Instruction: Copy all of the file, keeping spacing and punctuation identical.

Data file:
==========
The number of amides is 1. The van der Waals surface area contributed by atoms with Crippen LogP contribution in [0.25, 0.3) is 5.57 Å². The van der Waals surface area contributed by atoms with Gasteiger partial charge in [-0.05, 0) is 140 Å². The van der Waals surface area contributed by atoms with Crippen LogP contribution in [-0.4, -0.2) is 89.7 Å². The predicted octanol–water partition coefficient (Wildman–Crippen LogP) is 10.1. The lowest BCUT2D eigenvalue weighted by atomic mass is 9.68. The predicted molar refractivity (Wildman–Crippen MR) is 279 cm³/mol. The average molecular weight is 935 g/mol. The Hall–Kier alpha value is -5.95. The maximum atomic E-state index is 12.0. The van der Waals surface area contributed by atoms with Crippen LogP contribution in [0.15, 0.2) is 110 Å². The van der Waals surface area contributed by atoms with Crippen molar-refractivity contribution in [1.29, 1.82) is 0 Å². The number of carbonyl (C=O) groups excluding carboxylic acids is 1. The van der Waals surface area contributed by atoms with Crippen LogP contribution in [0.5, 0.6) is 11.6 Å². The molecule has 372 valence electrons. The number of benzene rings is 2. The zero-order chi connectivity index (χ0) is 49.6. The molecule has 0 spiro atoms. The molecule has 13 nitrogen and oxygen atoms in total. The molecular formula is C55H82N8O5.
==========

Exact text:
The number of amides is 1. The van der Waals surface area contributed by atoms with Crippen LogP contribution in [0.25, 0.3) is 5.57 Å². The van der Waals surface area contributed by atoms with Gasteiger partial charge in [-0.05, 0) is 140 Å². The van der Waals surface area contributed by atoms with Crippen LogP contribution in [-0.4, -0.2) is 89.7 Å². The predicted octanol–water partition coefficient (Wildman–Crippen LogP) is 10.1. The lowest BCUT2D eigenvalue weighted by atomic mass is 9.68. The predicted molar refractivity (Wildman–Crippen MR) is 279 cm³/mol. The average molecular weight is 935 g/mol. The Hall–Kier alpha value is -5.95. The maximum atomic E-state index is 12.0. The van der Waals surface area contributed by atoms with Crippen LogP contribution in [0.15, 0.2) is 110 Å². The van der Waals surface area contributed by atoms with Crippen molar-refractivity contribution in [1.29, 1.82) is 0 Å². The number of carbonyl (C=O) groups excluding carboxylic acids is 1. The van der Waals surface area contributed by atoms with Crippen LogP contribution in [0.5, 0.6) is 11.6 Å². The molecule has 372 valence electrons. The number of benzene rings is 2. The zero-order chi connectivity index (χ0) is 49.6. The molecule has 0 spiro atoms. The molecule has 13 nitrogen and oxygen atoms in total. The molecular formula is C55H82N8O5.